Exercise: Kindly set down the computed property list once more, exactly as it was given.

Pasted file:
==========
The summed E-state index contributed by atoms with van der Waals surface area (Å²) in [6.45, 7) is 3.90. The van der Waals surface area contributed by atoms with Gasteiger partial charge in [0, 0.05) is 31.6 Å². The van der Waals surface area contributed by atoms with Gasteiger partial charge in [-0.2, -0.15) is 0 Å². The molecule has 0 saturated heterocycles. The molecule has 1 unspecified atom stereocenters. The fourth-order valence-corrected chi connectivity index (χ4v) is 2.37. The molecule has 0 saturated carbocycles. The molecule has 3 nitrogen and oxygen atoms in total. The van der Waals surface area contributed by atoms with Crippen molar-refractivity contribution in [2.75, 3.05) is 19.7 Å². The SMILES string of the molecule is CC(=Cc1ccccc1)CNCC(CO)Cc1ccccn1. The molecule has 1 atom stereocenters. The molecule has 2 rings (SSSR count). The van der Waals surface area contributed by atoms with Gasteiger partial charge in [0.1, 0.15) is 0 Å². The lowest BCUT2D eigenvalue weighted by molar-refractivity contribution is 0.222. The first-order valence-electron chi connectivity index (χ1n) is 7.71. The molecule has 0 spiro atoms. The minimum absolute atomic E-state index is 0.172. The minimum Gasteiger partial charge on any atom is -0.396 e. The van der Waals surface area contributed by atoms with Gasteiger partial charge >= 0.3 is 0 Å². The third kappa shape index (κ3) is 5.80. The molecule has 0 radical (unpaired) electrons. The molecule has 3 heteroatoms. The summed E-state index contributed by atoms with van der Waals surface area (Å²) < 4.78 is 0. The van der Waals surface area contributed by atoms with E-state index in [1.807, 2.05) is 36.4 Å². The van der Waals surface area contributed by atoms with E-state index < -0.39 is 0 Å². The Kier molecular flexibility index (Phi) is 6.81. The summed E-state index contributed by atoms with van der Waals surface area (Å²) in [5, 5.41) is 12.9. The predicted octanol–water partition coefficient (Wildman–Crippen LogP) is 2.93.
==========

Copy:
The summed E-state index contributed by atoms with van der Waals surface area (Å²) in [6.45, 7) is 3.90. The van der Waals surface area contributed by atoms with Gasteiger partial charge in [0, 0.05) is 31.6 Å². The van der Waals surface area contributed by atoms with Gasteiger partial charge in [-0.2, -0.15) is 0 Å². The molecule has 0 saturated heterocycles. The molecule has 1 unspecified atom stereocenters. The fourth-order valence-corrected chi connectivity index (χ4v) is 2.37. The molecule has 0 saturated carbocycles. The molecule has 3 nitrogen and oxygen atoms in total. The van der Waals surface area contributed by atoms with Crippen molar-refractivity contribution in [2.75, 3.05) is 19.7 Å². The SMILES string of the molecule is CC(=Cc1ccccc1)CNCC(CO)Cc1ccccn1. The molecule has 1 atom stereocenters. The molecule has 2 rings (SSSR count). The van der Waals surface area contributed by atoms with Gasteiger partial charge in [0.1, 0.15) is 0 Å². The lowest BCUT2D eigenvalue weighted by molar-refractivity contribution is 0.222. The first-order valence-electron chi connectivity index (χ1n) is 7.71. The molecule has 0 spiro atoms. The minimum absolute atomic E-state index is 0.172. The minimum Gasteiger partial charge on any atom is -0.396 e. The van der Waals surface area contributed by atoms with Gasteiger partial charge >= 0.3 is 0 Å². The third kappa shape index (κ3) is 5.80. The molecule has 0 radical (unpaired) electrons. The molecule has 3 heteroatoms. The summed E-state index contributed by atoms with van der Waals surface area (Å²) < 4.78 is 0. The van der Waals surface area contributed by atoms with E-state index in [1.807, 2.05) is 36.4 Å². The van der Waals surface area contributed by atoms with E-state index < -0.39 is 0 Å². The Kier molecular flexibility index (Phi) is 6.81. The summed E-state index contributed by atoms with van der Waals surface area (Å²) in [5, 5.41) is 12.9. The predicted octanol–water partition coefficient (Wildman–Crippen LogP) is 2.93.